The World’s Greenest Cities
In 2008, the UK’s Guardian newspaper called Freiberg, Germany the world’s greenest city. Energy-efficient homes were the norm, andone super-efficient, passive-energy house boasted needing 93 percentless electricity, and less heating fuel than the average home by afactor of 40.
Freiburg, which was decimated during World War II, rose from theashes as an entirely new, and highly energy-conscious, metropolis. Cars, instead of being prestige symbols, became necessities which residentscould “share” through a club, thus freeing the streets of parkingclutter.
In one suburb, recycling became not only a paradigm, but sopersistent that one resident described it as “claustrophobic.” Housingwas concentrated into fewer units, all sharing a greenbelt/garden plot – a model reflected in the UK’s council estates, but without the crime,grime, and pervasive poverty.
Today, Freiburg – known as the European center of the modern environmental movement – offers an environmental studies program to further polish its green image, but no longer ranks first, or evenamong the top five green cities, largely because its sustainabilitymodel was so appealing and achievable that Freiburg itself got lost inthe shuffle.
Supplanted by Vancouver (Canada), Malmo (Sweden), Curitiba (Brazil), Portland(Oregon) and Reykjavik (Iceland), Freiburg rests on its laurels.Meanwhile, Vancouver (at undisputed No. 1) boasts of being Canada’smodel for renewable energy cities, with its 100-year “green living” plan and an abundance of hydroelectric energy (proving that, sometimes,being green is largely about luck).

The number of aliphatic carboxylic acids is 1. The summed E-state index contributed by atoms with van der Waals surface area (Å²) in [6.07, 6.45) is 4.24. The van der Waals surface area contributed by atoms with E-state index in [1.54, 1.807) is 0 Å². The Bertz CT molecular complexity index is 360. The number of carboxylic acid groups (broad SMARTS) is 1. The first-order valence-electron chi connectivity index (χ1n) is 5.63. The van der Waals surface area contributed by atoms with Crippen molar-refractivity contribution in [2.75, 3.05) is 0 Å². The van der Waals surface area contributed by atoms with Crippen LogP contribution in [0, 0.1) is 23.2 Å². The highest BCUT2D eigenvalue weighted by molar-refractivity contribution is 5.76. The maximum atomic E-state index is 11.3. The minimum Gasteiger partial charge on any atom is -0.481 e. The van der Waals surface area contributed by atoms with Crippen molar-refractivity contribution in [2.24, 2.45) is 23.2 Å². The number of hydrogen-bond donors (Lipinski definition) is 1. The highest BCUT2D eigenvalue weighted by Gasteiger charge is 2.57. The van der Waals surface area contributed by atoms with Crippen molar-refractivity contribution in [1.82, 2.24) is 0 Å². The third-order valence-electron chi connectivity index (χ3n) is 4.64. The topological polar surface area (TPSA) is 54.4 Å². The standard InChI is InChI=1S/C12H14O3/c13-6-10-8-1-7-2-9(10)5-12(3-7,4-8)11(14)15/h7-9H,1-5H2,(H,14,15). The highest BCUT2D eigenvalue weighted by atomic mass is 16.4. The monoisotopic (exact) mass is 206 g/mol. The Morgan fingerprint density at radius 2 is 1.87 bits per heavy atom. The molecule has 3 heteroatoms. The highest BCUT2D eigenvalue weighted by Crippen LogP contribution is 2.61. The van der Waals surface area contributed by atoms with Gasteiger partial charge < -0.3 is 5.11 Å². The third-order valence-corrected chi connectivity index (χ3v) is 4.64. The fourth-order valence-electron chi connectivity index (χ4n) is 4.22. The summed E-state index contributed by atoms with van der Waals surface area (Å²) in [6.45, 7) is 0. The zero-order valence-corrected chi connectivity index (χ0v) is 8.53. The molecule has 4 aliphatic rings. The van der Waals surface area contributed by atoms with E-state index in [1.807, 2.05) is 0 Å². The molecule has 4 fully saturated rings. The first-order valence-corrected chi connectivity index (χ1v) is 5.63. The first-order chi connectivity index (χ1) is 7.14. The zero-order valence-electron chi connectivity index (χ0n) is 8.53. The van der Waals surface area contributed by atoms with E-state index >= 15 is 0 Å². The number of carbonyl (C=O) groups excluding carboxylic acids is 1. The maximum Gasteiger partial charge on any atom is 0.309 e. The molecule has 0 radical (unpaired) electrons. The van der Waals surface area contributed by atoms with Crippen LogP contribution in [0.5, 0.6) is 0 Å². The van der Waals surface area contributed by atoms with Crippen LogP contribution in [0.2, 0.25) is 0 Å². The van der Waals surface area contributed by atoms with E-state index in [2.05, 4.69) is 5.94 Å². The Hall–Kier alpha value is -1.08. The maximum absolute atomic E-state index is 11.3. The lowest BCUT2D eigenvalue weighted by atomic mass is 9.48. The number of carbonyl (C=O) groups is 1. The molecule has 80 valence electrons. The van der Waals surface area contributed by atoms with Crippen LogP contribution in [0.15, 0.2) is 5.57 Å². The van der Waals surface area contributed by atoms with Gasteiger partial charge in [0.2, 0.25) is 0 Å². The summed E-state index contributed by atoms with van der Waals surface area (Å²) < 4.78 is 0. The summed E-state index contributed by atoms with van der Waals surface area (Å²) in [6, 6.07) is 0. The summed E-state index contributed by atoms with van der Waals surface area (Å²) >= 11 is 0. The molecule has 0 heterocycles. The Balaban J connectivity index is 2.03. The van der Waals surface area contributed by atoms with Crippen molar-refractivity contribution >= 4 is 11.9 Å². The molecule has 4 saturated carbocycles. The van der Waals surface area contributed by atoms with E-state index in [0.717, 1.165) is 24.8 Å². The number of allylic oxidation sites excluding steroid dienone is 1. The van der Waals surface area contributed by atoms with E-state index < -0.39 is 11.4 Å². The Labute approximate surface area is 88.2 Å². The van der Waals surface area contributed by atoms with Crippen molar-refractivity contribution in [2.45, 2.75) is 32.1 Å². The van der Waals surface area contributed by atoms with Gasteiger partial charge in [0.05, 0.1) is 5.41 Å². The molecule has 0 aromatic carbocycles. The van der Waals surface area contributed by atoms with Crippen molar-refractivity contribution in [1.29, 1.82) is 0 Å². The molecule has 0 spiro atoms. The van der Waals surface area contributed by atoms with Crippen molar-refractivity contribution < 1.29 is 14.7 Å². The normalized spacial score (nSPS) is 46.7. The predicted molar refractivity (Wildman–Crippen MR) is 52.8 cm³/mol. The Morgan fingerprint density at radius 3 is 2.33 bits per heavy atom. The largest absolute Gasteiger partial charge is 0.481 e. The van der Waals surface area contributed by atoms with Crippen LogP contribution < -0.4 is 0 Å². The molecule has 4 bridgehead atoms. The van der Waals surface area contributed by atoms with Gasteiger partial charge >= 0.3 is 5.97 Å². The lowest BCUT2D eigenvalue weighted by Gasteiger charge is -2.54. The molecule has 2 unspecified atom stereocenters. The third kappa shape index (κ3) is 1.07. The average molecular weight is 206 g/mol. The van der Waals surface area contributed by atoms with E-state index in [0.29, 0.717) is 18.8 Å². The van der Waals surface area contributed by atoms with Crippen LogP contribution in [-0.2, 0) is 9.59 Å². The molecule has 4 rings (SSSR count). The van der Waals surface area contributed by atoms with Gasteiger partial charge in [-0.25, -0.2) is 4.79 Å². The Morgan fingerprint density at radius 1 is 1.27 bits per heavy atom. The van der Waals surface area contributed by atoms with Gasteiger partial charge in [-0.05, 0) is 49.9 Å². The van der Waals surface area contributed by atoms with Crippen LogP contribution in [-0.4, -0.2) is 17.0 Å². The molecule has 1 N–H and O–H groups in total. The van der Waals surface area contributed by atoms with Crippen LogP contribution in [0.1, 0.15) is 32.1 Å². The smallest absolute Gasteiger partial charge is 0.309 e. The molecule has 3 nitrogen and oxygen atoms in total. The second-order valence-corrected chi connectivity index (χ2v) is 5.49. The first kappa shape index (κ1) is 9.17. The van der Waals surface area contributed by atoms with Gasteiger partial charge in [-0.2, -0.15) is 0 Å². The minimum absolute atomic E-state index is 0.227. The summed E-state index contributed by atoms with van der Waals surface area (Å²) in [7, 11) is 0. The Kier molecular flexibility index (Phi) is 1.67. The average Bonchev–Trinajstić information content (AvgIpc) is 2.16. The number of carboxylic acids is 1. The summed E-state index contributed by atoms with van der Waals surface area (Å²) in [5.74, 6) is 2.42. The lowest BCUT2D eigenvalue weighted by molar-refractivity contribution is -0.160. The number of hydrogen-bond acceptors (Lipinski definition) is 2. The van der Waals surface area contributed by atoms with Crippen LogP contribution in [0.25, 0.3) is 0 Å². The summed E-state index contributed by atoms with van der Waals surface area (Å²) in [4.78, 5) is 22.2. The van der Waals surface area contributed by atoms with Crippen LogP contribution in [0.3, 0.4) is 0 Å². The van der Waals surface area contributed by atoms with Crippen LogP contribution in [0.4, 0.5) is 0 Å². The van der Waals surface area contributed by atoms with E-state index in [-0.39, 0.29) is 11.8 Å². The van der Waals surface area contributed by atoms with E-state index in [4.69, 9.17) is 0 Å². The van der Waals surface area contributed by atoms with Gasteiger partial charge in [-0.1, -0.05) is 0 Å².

Malmo, Sweden’s third largest city, plans to be climate-neutral by2020 — that is, it will emit no greenhouse gases. By 2030 it plans torun entirely on renewable energy. In the meantime, its greenbelts andinsistence on sustainability earned it the 2009 UN Habitat’s Scroll ofHonor award.
Curitiba was also ahead of the pack when it began developing its public transportation model in the late 1960s. This, combined with 14 forests, 16 parks, and morethan 1000 green spaces – and its Green Exchange program, which offersCuritiba’s poorest free food and transportation in exchange for rubbishrecycling – clearly puts the city at the top of sustainability profiles.
Portland disputes Vancouver’s No. 1 ranking, at least in the U.S., and rightly so. It has been seeing green since its 1903 parks and open spaces report aimed to convert the city into an oasiswith 92,000 acres of greenways and the designation, “The City ofRoses”.
Last, but certainly not least, Reykjavik, which is currently vying for the 2012 (and 2013) title of European Green Capital, is another city blessed with natural resources (geothermal steam andhydroelectricity) that help it meet energy efficiency and sustainability metrics. The city’s public transportation system also runs on hydrogen, meaning residents can breathe easily, even if the air is somewhat chilly.
Image credit: daveeza via Flickr
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